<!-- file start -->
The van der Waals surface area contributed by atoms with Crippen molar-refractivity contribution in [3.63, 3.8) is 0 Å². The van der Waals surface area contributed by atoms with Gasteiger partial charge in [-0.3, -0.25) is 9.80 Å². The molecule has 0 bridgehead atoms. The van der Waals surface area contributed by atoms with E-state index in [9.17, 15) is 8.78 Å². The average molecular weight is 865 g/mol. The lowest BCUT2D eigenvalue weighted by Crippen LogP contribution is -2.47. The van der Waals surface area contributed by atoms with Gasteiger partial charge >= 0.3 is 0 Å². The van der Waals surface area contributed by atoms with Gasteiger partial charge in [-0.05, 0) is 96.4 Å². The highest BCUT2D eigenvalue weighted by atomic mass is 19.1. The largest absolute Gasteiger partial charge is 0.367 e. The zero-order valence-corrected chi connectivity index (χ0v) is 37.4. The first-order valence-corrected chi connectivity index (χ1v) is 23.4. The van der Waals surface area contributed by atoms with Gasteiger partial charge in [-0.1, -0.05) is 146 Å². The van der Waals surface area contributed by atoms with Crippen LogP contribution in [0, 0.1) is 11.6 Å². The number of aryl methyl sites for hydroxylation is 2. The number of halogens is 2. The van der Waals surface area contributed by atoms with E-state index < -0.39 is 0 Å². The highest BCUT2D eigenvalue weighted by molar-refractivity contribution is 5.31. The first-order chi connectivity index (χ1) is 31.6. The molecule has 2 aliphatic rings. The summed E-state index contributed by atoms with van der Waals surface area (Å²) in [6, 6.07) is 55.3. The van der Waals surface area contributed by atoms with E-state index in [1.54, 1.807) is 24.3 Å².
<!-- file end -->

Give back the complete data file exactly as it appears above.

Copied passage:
The van der Waals surface area contributed by atoms with Crippen molar-refractivity contribution in [3.63, 3.8) is 0 Å². The van der Waals surface area contributed by atoms with Gasteiger partial charge in [-0.3, -0.25) is 9.80 Å². The molecule has 0 bridgehead atoms. The van der Waals surface area contributed by atoms with E-state index in [9.17, 15) is 8.78 Å². The average molecular weight is 865 g/mol. The lowest BCUT2D eigenvalue weighted by Crippen LogP contribution is -2.47. The van der Waals surface area contributed by atoms with Gasteiger partial charge >= 0.3 is 0 Å². The van der Waals surface area contributed by atoms with Gasteiger partial charge in [-0.05, 0) is 96.4 Å². The highest BCUT2D eigenvalue weighted by atomic mass is 19.1. The largest absolute Gasteiger partial charge is 0.367 e. The zero-order valence-corrected chi connectivity index (χ0v) is 37.4. The first-order valence-corrected chi connectivity index (χ1v) is 23.4. The van der Waals surface area contributed by atoms with Gasteiger partial charge in [-0.1, -0.05) is 146 Å². The van der Waals surface area contributed by atoms with Crippen LogP contribution in [0, 0.1) is 11.6 Å². The number of aryl methyl sites for hydroxylation is 2. The number of halogens is 2. The van der Waals surface area contributed by atoms with E-state index < -0.39 is 0 Å². The highest BCUT2D eigenvalue weighted by molar-refractivity contribution is 5.31. The first-order chi connectivity index (χ1) is 31.6. The molecule has 2 aliphatic rings. The summed E-state index contributed by atoms with van der Waals surface area (Å²) in [6, 6.07) is 55.3. The van der Waals surface area contributed by atoms with E-state index in [1.54, 1.807) is 24.3 Å².